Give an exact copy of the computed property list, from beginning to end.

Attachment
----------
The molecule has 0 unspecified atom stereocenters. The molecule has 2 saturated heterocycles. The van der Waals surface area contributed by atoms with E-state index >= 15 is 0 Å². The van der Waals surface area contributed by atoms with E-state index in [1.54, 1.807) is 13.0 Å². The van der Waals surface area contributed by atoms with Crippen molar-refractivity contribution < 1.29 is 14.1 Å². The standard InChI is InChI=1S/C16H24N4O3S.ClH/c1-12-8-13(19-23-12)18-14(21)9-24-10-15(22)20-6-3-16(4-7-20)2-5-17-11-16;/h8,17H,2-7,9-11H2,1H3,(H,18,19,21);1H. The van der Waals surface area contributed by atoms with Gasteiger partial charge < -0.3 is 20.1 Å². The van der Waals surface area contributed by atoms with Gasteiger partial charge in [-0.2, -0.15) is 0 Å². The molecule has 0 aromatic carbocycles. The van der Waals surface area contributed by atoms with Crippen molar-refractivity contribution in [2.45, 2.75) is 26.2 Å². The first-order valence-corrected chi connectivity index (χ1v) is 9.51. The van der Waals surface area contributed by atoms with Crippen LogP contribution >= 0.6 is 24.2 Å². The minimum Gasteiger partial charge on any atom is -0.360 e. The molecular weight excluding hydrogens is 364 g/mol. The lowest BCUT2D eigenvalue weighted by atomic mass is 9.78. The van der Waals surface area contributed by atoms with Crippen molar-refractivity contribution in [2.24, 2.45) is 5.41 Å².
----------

The molecule has 0 unspecified atom stereocenters. The molecule has 2 saturated heterocycles. The van der Waals surface area contributed by atoms with E-state index >= 15 is 0 Å². The van der Waals surface area contributed by atoms with E-state index in [1.54, 1.807) is 13.0 Å². The van der Waals surface area contributed by atoms with Crippen molar-refractivity contribution < 1.29 is 14.1 Å². The standard InChI is InChI=1S/C16H24N4O3S.ClH/c1-12-8-13(19-23-12)18-14(21)9-24-10-15(22)20-6-3-16(4-7-20)2-5-17-11-16;/h8,17H,2-7,9-11H2,1H3,(H,18,19,21);1H. The van der Waals surface area contributed by atoms with Gasteiger partial charge < -0.3 is 20.1 Å². The van der Waals surface area contributed by atoms with Gasteiger partial charge in [-0.2, -0.15) is 0 Å². The molecule has 0 aromatic carbocycles. The van der Waals surface area contributed by atoms with Crippen molar-refractivity contribution in [2.45, 2.75) is 26.2 Å². The first-order valence-corrected chi connectivity index (χ1v) is 9.51. The van der Waals surface area contributed by atoms with Crippen LogP contribution >= 0.6 is 24.2 Å². The minimum Gasteiger partial charge on any atom is -0.360 e. The molecular weight excluding hydrogens is 364 g/mol. The lowest BCUT2D eigenvalue weighted by atomic mass is 9.78. The van der Waals surface area contributed by atoms with Crippen molar-refractivity contribution in [2.24, 2.45) is 5.41 Å².